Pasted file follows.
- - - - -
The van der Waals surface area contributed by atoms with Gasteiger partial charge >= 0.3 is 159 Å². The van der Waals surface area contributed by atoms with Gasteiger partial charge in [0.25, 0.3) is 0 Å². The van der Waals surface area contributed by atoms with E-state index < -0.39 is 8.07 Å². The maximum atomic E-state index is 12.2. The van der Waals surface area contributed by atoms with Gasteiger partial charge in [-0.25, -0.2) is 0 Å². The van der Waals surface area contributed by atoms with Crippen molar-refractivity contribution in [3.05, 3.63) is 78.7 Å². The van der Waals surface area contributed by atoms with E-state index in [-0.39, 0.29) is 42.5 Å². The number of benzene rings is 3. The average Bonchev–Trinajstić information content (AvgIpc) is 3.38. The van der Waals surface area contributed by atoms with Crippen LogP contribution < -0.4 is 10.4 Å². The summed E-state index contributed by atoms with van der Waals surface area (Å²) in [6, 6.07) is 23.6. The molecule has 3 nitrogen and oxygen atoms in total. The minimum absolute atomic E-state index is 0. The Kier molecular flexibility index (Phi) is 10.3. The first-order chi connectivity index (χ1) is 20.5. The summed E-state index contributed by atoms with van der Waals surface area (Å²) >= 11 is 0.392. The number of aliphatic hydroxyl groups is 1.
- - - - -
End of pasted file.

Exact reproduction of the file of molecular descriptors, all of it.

The van der Waals surface area contributed by atoms with Gasteiger partial charge >= 0.3 is 159 Å². The van der Waals surface area contributed by atoms with Gasteiger partial charge in [0.25, 0.3) is 0 Å². The van der Waals surface area contributed by atoms with E-state index < -0.39 is 8.07 Å². The maximum atomic E-state index is 12.2. The van der Waals surface area contributed by atoms with Gasteiger partial charge in [-0.25, -0.2) is 0 Å². The van der Waals surface area contributed by atoms with Crippen molar-refractivity contribution in [3.05, 3.63) is 78.7 Å². The van der Waals surface area contributed by atoms with E-state index in [-0.39, 0.29) is 42.5 Å². The number of benzene rings is 3. The average Bonchev–Trinajstić information content (AvgIpc) is 3.38. The van der Waals surface area contributed by atoms with Crippen LogP contribution < -0.4 is 10.4 Å². The summed E-state index contributed by atoms with van der Waals surface area (Å²) in [6, 6.07) is 23.6. The molecule has 3 nitrogen and oxygen atoms in total. The minimum absolute atomic E-state index is 0. The Kier molecular flexibility index (Phi) is 10.3. The first-order chi connectivity index (χ1) is 20.5. The summed E-state index contributed by atoms with van der Waals surface area (Å²) >= 11 is 0.392. The number of aliphatic hydroxyl groups is 1.